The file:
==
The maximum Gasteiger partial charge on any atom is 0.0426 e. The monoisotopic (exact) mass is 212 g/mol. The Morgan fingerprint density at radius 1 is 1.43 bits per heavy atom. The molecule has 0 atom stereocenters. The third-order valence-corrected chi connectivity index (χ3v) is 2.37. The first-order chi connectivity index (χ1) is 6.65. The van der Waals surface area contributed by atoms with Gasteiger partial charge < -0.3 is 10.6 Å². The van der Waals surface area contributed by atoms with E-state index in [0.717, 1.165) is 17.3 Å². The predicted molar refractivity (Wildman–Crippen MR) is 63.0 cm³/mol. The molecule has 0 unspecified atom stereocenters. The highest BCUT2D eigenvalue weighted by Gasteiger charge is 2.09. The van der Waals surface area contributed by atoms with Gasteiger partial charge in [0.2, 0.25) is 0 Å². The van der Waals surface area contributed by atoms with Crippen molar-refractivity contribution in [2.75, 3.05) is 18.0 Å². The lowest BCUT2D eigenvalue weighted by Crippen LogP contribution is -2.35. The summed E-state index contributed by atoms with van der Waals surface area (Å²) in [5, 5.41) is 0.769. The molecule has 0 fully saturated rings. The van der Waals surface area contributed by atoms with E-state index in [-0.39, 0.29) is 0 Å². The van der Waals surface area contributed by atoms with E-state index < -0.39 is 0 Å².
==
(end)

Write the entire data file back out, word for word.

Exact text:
The maximum Gasteiger partial charge on any atom is 0.0426 e. The monoisotopic (exact) mass is 212 g/mol. The Morgan fingerprint density at radius 1 is 1.43 bits per heavy atom. The molecule has 0 atom stereocenters. The third-order valence-corrected chi connectivity index (χ3v) is 2.37. The first-order chi connectivity index (χ1) is 6.65. The van der Waals surface area contributed by atoms with Gasteiger partial charge < -0.3 is 10.6 Å². The van der Waals surface area contributed by atoms with E-state index in [0.717, 1.165) is 17.3 Å². The predicted molar refractivity (Wildman–Crippen MR) is 63.0 cm³/mol. The molecule has 0 unspecified atom stereocenters. The highest BCUT2D eigenvalue weighted by Gasteiger charge is 2.09. The van der Waals surface area contributed by atoms with Gasteiger partial charge in [0.2, 0.25) is 0 Å². The van der Waals surface area contributed by atoms with Crippen molar-refractivity contribution in [2.75, 3.05) is 18.0 Å². The lowest BCUT2D eigenvalue weighted by Crippen LogP contribution is -2.35. The summed E-state index contributed by atoms with van der Waals surface area (Å²) in [5, 5.41) is 0.769. The molecule has 0 fully saturated rings. The van der Waals surface area contributed by atoms with E-state index in [-0.39, 0.29) is 0 Å². The van der Waals surface area contributed by atoms with E-state index < -0.39 is 0 Å².